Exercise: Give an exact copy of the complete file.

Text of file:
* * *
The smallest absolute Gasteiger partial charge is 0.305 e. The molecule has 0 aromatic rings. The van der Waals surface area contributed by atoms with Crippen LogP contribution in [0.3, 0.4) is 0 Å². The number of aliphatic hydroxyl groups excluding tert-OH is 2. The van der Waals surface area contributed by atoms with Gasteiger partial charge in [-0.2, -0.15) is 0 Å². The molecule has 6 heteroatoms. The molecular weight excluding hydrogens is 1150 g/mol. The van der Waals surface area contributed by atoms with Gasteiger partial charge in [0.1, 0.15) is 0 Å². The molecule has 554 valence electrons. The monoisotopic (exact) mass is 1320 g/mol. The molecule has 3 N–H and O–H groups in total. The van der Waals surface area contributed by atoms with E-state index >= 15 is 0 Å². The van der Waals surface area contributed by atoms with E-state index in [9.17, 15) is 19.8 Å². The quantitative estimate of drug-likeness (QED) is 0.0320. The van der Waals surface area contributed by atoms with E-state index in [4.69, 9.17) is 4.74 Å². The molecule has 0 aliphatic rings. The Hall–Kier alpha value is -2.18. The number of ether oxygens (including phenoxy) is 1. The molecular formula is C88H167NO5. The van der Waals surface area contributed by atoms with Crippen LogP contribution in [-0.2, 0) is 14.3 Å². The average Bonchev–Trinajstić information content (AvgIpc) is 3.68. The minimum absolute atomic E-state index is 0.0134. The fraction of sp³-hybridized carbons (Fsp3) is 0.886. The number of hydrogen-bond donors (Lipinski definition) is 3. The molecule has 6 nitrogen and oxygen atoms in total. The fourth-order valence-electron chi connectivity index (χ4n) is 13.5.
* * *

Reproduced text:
The smallest absolute Gasteiger partial charge is 0.305 e. The molecule has 0 aromatic rings. The van der Waals surface area contributed by atoms with Crippen LogP contribution in [0.3, 0.4) is 0 Å². The number of aliphatic hydroxyl groups excluding tert-OH is 2. The van der Waals surface area contributed by atoms with Gasteiger partial charge in [-0.2, -0.15) is 0 Å². The molecule has 6 heteroatoms. The molecular weight excluding hydrogens is 1150 g/mol. The van der Waals surface area contributed by atoms with Gasteiger partial charge in [0.1, 0.15) is 0 Å². The molecule has 554 valence electrons. The monoisotopic (exact) mass is 1320 g/mol. The molecule has 3 N–H and O–H groups in total. The van der Waals surface area contributed by atoms with E-state index >= 15 is 0 Å². The van der Waals surface area contributed by atoms with E-state index in [9.17, 15) is 19.8 Å². The quantitative estimate of drug-likeness (QED) is 0.0320. The van der Waals surface area contributed by atoms with E-state index in [4.69, 9.17) is 4.74 Å². The molecule has 0 aliphatic rings. The Hall–Kier alpha value is -2.18. The number of ether oxygens (including phenoxy) is 1. The molecular formula is C88H167NO5. The van der Waals surface area contributed by atoms with Crippen LogP contribution in [-0.2, 0) is 14.3 Å². The average Bonchev–Trinajstić information content (AvgIpc) is 3.68. The minimum absolute atomic E-state index is 0.0134. The fraction of sp³-hybridized carbons (Fsp3) is 0.886. The number of hydrogen-bond donors (Lipinski definition) is 3. The molecule has 6 nitrogen and oxygen atoms in total. The fourth-order valence-electron chi connectivity index (χ4n) is 13.5.